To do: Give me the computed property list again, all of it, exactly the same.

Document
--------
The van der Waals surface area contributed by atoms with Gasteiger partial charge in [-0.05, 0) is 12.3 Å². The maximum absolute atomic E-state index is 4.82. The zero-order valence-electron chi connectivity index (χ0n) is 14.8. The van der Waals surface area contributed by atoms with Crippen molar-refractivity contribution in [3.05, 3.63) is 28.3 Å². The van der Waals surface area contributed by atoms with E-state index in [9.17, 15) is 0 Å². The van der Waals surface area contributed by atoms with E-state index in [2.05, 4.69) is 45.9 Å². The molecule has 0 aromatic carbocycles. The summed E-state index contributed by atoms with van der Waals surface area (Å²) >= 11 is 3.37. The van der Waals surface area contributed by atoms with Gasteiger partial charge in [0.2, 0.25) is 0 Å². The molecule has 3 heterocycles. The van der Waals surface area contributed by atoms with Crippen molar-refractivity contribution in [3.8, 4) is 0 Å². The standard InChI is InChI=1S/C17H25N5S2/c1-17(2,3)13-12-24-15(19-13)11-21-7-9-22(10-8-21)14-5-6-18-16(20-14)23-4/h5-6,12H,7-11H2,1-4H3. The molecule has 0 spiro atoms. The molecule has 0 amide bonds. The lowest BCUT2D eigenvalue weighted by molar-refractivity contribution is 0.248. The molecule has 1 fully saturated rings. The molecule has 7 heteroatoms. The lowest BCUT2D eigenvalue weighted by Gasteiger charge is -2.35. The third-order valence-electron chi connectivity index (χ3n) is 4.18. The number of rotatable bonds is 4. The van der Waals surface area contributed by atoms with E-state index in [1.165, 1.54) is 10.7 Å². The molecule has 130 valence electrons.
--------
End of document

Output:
The van der Waals surface area contributed by atoms with Gasteiger partial charge in [-0.05, 0) is 12.3 Å². The maximum absolute atomic E-state index is 4.82. The zero-order valence-electron chi connectivity index (χ0n) is 14.8. The van der Waals surface area contributed by atoms with Crippen molar-refractivity contribution in [3.05, 3.63) is 28.3 Å². The van der Waals surface area contributed by atoms with E-state index in [9.17, 15) is 0 Å². The van der Waals surface area contributed by atoms with E-state index in [2.05, 4.69) is 45.9 Å². The molecule has 0 aromatic carbocycles. The summed E-state index contributed by atoms with van der Waals surface area (Å²) >= 11 is 3.37. The van der Waals surface area contributed by atoms with Gasteiger partial charge in [0.2, 0.25) is 0 Å². The molecule has 3 heterocycles. The van der Waals surface area contributed by atoms with Crippen molar-refractivity contribution in [3.8, 4) is 0 Å². The standard InChI is InChI=1S/C17H25N5S2/c1-17(2,3)13-12-24-15(19-13)11-21-7-9-22(10-8-21)14-5-6-18-16(20-14)23-4/h5-6,12H,7-11H2,1-4H3. The molecule has 0 spiro atoms. The molecule has 0 amide bonds. The lowest BCUT2D eigenvalue weighted by molar-refractivity contribution is 0.248. The molecule has 1 fully saturated rings. The molecule has 7 heteroatoms. The lowest BCUT2D eigenvalue weighted by Gasteiger charge is -2.35. The third-order valence-electron chi connectivity index (χ3n) is 4.18. The number of rotatable bonds is 4. The van der Waals surface area contributed by atoms with E-state index in [1.165, 1.54) is 10.7 Å². The molecule has 130 valence electrons.